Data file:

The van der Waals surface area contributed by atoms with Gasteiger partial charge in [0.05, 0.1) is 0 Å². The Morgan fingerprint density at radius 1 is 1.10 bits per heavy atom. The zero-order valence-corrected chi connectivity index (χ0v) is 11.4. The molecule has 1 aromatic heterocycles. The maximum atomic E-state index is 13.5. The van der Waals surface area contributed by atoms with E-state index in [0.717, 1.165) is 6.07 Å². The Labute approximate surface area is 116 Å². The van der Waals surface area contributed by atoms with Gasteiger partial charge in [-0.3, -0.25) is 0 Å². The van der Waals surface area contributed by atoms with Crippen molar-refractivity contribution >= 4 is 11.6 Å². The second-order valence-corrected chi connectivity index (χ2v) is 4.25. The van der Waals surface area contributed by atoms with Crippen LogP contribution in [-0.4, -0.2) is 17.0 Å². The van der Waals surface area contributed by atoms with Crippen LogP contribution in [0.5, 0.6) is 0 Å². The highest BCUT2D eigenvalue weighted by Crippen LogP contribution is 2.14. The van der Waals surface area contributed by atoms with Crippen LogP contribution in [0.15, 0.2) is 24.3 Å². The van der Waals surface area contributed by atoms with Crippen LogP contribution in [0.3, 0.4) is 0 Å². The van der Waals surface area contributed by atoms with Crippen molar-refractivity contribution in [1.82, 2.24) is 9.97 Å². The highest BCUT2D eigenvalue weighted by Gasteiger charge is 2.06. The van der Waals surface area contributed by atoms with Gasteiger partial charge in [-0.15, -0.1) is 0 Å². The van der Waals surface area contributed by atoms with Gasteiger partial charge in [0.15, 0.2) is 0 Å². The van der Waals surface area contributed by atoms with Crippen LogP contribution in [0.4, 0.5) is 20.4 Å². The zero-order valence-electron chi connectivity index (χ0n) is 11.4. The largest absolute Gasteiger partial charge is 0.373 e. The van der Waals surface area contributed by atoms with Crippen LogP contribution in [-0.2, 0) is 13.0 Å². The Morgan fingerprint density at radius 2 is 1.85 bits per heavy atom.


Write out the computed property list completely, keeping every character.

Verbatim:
The van der Waals surface area contributed by atoms with Gasteiger partial charge in [0.05, 0.1) is 0 Å². The Morgan fingerprint density at radius 1 is 1.10 bits per heavy atom. The zero-order valence-corrected chi connectivity index (χ0v) is 11.4. The molecule has 1 aromatic heterocycles. The maximum atomic E-state index is 13.5. The van der Waals surface area contributed by atoms with E-state index in [0.717, 1.165) is 6.07 Å². The Labute approximate surface area is 116 Å². The van der Waals surface area contributed by atoms with Gasteiger partial charge in [-0.3, -0.25) is 0 Å². The van der Waals surface area contributed by atoms with Crippen molar-refractivity contribution >= 4 is 11.6 Å². The second-order valence-corrected chi connectivity index (χ2v) is 4.25. The van der Waals surface area contributed by atoms with Crippen LogP contribution in [-0.4, -0.2) is 17.0 Å². The van der Waals surface area contributed by atoms with Crippen LogP contribution in [0.5, 0.6) is 0 Å². The highest BCUT2D eigenvalue weighted by Crippen LogP contribution is 2.14. The van der Waals surface area contributed by atoms with Crippen LogP contribution in [0.15, 0.2) is 24.3 Å². The van der Waals surface area contributed by atoms with Crippen LogP contribution in [0.3, 0.4) is 0 Å². The van der Waals surface area contributed by atoms with Crippen molar-refractivity contribution in [1.82, 2.24) is 9.97 Å². The highest BCUT2D eigenvalue weighted by Gasteiger charge is 2.06. The van der Waals surface area contributed by atoms with Gasteiger partial charge in [-0.15, -0.1) is 0 Å². The van der Waals surface area contributed by atoms with Gasteiger partial charge in [0.15, 0.2) is 0 Å². The van der Waals surface area contributed by atoms with Crippen LogP contribution in [0.4, 0.5) is 20.4 Å². The zero-order valence-electron chi connectivity index (χ0n) is 11.4. The largest absolute Gasteiger partial charge is 0.373 e. The van der Waals surface area contributed by atoms with Crippen LogP contribution in [-0.2, 0) is 13.0 Å². The Morgan fingerprint density at radius 2 is 1.85 bits per heavy atom.